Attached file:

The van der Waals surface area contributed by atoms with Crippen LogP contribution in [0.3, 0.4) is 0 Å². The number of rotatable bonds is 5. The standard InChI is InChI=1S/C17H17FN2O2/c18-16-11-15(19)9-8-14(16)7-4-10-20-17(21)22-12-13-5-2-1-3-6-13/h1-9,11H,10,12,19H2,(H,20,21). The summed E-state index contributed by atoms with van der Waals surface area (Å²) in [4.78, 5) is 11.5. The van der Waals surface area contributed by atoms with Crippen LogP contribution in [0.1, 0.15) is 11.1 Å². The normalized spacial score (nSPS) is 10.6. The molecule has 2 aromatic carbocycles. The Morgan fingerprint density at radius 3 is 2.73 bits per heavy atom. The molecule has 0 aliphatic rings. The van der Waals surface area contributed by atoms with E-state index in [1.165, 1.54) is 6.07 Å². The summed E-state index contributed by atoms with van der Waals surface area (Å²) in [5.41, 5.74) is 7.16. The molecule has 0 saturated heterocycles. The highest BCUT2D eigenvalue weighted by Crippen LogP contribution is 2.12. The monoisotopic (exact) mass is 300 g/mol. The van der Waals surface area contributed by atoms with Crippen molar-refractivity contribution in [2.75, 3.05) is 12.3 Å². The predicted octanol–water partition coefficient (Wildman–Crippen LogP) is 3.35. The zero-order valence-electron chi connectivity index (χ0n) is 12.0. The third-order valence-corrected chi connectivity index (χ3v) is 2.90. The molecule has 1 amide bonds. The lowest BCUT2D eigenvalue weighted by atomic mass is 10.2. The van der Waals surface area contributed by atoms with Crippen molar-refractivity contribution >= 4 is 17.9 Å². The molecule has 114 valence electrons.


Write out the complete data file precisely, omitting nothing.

The van der Waals surface area contributed by atoms with Crippen LogP contribution in [0.3, 0.4) is 0 Å². The number of rotatable bonds is 5. The standard InChI is InChI=1S/C17H17FN2O2/c18-16-11-15(19)9-8-14(16)7-4-10-20-17(21)22-12-13-5-2-1-3-6-13/h1-9,11H,10,12,19H2,(H,20,21). The summed E-state index contributed by atoms with van der Waals surface area (Å²) in [4.78, 5) is 11.5. The van der Waals surface area contributed by atoms with Crippen LogP contribution in [0.1, 0.15) is 11.1 Å². The normalized spacial score (nSPS) is 10.6. The molecule has 2 aromatic carbocycles. The Morgan fingerprint density at radius 3 is 2.73 bits per heavy atom. The molecule has 0 aliphatic rings. The van der Waals surface area contributed by atoms with E-state index in [1.165, 1.54) is 6.07 Å². The summed E-state index contributed by atoms with van der Waals surface area (Å²) in [5.41, 5.74) is 7.16. The molecule has 0 saturated heterocycles. The highest BCUT2D eigenvalue weighted by Crippen LogP contribution is 2.12. The monoisotopic (exact) mass is 300 g/mol. The van der Waals surface area contributed by atoms with Crippen molar-refractivity contribution in [2.75, 3.05) is 12.3 Å². The predicted octanol–water partition coefficient (Wildman–Crippen LogP) is 3.35. The zero-order valence-electron chi connectivity index (χ0n) is 12.0. The third-order valence-corrected chi connectivity index (χ3v) is 2.90. The molecule has 1 amide bonds. The lowest BCUT2D eigenvalue weighted by atomic mass is 10.2. The van der Waals surface area contributed by atoms with Crippen molar-refractivity contribution >= 4 is 17.9 Å². The molecule has 114 valence electrons.